Uhrich was a late addition to Head Coach Marv Roeske's recruiting class, as she did not decide to don maroon and gold until mid-May of her senior year of high school. She came to Concordia just three months later and had a decent freshman season. The mileage was different and the competition level increased, but she held her own.
Heading into the spring, and her first track and field season, she noticed an issue that continued to get worse. Her stamina was at an all-time low. She ran an 800-meter dash in 3 minutes. "It was awful," Uhrich said. "It was like a tortoise trying to catch the hare."
Uhrich continued to train in preparation for the upcoming season, but each workout became increasingly more difficult. She decided to try and wait out the stamina situation and see what would happen in the summer. She even noticed it while working as a car detailer that summer in Bismarck, feeling exhausted after waxing vehicles. She decided it was time to make a trip to see the doctor.
The results she received were staggering. Uhrich's iron levels were incredibly low, showing approximately half of what was considered healthy. Her iron was so low she was past the point where doctors would recommend blood transfusions.
After being diagnosed with iron-deficiency anemia, she was given iron pills and other various forms of medication and suddenly her stamina improved and she was able to train normally.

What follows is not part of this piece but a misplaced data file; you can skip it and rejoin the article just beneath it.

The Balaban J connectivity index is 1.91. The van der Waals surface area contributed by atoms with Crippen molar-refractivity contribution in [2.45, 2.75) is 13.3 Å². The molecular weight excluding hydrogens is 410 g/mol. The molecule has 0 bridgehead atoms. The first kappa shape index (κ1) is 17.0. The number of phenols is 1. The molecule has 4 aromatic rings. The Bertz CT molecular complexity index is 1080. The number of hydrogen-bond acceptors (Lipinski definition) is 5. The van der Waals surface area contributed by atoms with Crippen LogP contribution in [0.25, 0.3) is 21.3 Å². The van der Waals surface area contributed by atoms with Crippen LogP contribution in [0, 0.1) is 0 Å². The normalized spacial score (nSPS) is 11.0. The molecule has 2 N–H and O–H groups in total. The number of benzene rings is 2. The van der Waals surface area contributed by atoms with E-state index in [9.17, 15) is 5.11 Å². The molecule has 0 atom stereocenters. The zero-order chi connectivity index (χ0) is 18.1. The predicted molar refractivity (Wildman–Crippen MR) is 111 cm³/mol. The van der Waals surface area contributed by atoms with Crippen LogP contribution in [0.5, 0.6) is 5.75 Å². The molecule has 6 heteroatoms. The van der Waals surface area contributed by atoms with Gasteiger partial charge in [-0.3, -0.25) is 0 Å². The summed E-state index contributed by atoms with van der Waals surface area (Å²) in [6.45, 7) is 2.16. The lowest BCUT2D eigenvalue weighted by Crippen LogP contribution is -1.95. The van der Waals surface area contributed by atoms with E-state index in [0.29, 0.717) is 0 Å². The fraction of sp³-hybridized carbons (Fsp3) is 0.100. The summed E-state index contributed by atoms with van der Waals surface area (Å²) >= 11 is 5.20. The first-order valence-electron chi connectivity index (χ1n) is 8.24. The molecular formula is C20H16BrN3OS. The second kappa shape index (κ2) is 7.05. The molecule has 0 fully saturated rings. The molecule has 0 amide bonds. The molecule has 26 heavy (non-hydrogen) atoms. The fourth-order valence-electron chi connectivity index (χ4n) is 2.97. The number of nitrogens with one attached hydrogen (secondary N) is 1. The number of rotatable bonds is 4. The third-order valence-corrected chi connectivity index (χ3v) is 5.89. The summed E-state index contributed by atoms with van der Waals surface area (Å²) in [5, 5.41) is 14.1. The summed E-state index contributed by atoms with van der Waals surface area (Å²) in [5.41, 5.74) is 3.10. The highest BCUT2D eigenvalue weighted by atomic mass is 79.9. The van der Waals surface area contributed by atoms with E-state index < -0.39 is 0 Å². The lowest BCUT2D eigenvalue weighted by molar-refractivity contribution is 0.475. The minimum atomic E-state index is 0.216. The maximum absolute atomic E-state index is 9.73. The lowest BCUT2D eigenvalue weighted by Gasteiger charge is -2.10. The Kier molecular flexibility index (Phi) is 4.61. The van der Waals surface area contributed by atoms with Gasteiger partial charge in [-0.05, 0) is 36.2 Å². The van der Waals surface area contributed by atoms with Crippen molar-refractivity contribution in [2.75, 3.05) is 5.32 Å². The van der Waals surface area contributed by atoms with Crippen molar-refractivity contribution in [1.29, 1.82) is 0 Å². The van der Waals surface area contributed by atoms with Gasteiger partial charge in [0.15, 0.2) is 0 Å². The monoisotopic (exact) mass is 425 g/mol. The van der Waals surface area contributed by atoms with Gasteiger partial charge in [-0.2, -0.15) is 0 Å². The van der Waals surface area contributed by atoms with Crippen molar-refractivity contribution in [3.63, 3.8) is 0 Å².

Fall came around and so did cross-country season. Feeling fresh and rejuvenated, she did not know what to expect. In the first meet of her sophomore season at Park Rapids, she suddenly found herself near the front of the pack. The success continued throughout the season as she was named MIAC Honorable Mention and was selected to the Midwest All-Region team as she led the Cobbers at the NCAA Regional Meet. Uhrich posted a 23:28 in her first regional competition and was the first Cobber since 2008 to earn the honors.
She was finally healthy for the first time since her junior year of high school going into spring 2013. Uhrich came into track and field riding a personal high, but another crushing injury jettisoned that quickly.
Uhrich was convinced to participate in the steeplechase, an event in which a runner must clear hurdles and water jumps throughout the race.
Midway through the season, the team trekked to take part in the Gustavus invite and she decided to partake in the steeplechase. She had just 600 meters left in the 3K race when she hurdled a steeplechase barrier and felt her knee give out. Uhrich remembered the feeling from the first time in high school and knew instantly she had torn her ACL for a second time.
Completely submerged in the water, Uhrich got up and continued to race, determined to finish. There were two more dry barriers as obstacles and one more water barrier. With a chuckle and a wry smile, she said, "I think I just sat on it and slid right down into the water."